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I am new to JSP and related technologies. I need to write a JSP form with some required fields (including Captcha), the form will require validation. Upon successful submission of the form, it should be able to email to a stated email address which is grabbed/parsed from a .txt file.

That is basically the flow. But technically how should I do it in JSP/java? Is there any good tutorial referencing to my above form requirement? How should I be able to grab/parse the text file. And lastly, I remembered that php has a function called mail() to do the emailing, how should I do it in jsp?

Thank you very much.

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3 Answers

up vote 3 down vote accepted

JSP is just a view technology providing a template to write client side markup/style/scripting languages in, such as HTML/CSS/JS code, alongside with the possibility to control the page flow dynamically with help of taglibs such as JSTL and access to backend data with help of EL. In your speficic case a plain vanilla HTML form would already suffice.

<form action="servletname" method="post">
    <input type="text" name="foo"><br>
    <input type="text" name="bar"><br>
    <input type="submit"><br>
</form>

To control, preprocess and/or postprocess the request and response, the best way is to use a Servlet. Basically just extend HttpServlet and implement the doGet() to preprocess data or the doPost() to postprocess the data. The servlet can be mapped on a certain url-pattern in web.xml. The HTML form action URL should match this url-pattern.

If you want to make use of the very same form to redisplay the submitted page and any error messages, then you can just make use of EL:

<form action="servletname" method="post">
    <input type="text" name="foo" value="${param.foo}" ${not empty messages.succes ? 'disabled' : ''}>
    <span class="error">${messages.foo}</span><br>
    <input type="text" name="bar" value="${param.bar}" ${not empty messages.succes ? 'disabled' : ''}>
    <span class="error">${messages.bar}</span><br>
    <input type="submit">
    <span class="succes">${messages.succes}</span><br>
</form>

Where ${messages} is basically a Map<String, String> which you've put in the request scope in the servlet. For example:

protected void doPost(HttpServletRequest request, HttpServletResponse response) throws ServletException, IOException {
    Map<String, String> messages = new HashMap<String, String>();
    request.setAttribute("messages", messages);

    String foo = request.getParameter("foo");
    String bar = request.getParameter("bar");

    if (foo == null || foo.trim().isEmpty()) {
        messages.put("foo", "Please enter this field");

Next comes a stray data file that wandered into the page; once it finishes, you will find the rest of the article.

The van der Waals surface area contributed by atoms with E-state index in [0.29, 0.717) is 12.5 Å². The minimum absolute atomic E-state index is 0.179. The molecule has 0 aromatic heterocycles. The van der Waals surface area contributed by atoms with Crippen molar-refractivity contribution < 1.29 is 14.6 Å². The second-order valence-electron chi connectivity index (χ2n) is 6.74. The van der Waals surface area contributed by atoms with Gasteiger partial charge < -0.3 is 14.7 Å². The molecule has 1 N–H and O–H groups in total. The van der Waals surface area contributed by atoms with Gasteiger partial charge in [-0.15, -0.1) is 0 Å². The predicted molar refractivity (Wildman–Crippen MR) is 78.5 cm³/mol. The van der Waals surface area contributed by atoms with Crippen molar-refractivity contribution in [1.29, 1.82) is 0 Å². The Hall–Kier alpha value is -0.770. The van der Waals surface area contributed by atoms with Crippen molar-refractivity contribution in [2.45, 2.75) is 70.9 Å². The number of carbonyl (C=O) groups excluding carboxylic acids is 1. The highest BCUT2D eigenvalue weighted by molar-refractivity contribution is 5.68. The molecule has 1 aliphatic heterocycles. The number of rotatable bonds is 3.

}

    if (bar == null || bar.trim().isEmpty()) {
        messages.put("bar", "Please enter this field");
    }

    if (messages.isEmpty()) {
        YourMailer.send(createTemplate(foo, bar), mailto);
        messages.put("succes", "Mail successfully sent!");
    }

    // At end, forward request to JSP page for display:
    request.getRequestDispatcher("pagename.jsp").forward(request, response);
}

More about JSP/Servlet can be found in Java EE 5 tutorial part II chapters 4-9 and in Marty Hall's Coreservlets.com tutorials. To go a step further you can always abstract all the boilerplate stuff (request parameter retrieval, value conversion/validation, event handling, navigation, etcetera) away with help of any MVC framework which is built on top of Servlet API, like Sun JSF, Apache Struts, Spring MVC, etcetera.

With regard to captcha's, you can just use any Java Captcha API to your taste and follow the instructions. Often they have their own servlet/filter which stores a key/toggle/signal in the request or session scope which determines whether the captcha did match or not. You can just access its outcome inside your servlet.

With regard to mailing, you can just use any Java mail API to your taste, however the choice is only limited to the great JavaMail API and the more convenienced one provided by Apache which is built on top of JavaMail API.

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That's a lot of questions in one question; here are a couple links which might be helpful (i.e., we've used them in the past):

Kaptcha: http://code.google.com/p/kaptcha/

JavaMail: http://java.sun.com/products/javamail/

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Also, I'll let others take the lead of suggesting Java web frameworks; I haven't used a large enough variety to suggest one over another (especially for a beginner). :) –  ZoogieZork Jan 4 '10 at 9:29
    
@ZoogieZork: Sorry, there really are quite a lot of questions in one question. :P Thanks, I will check out the Kaptcha and the JavaMail. –  jl. Jan 4 '10 at 9:32
    
stay away from javamail - it is overly complex. Commons-email is the way to go –  Bozho Jan 4 '10 at 9:48
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Try using skeleton app AppFuse. It offers different frameworks from the basic to advanced ones. Here's an article on captcha integration.

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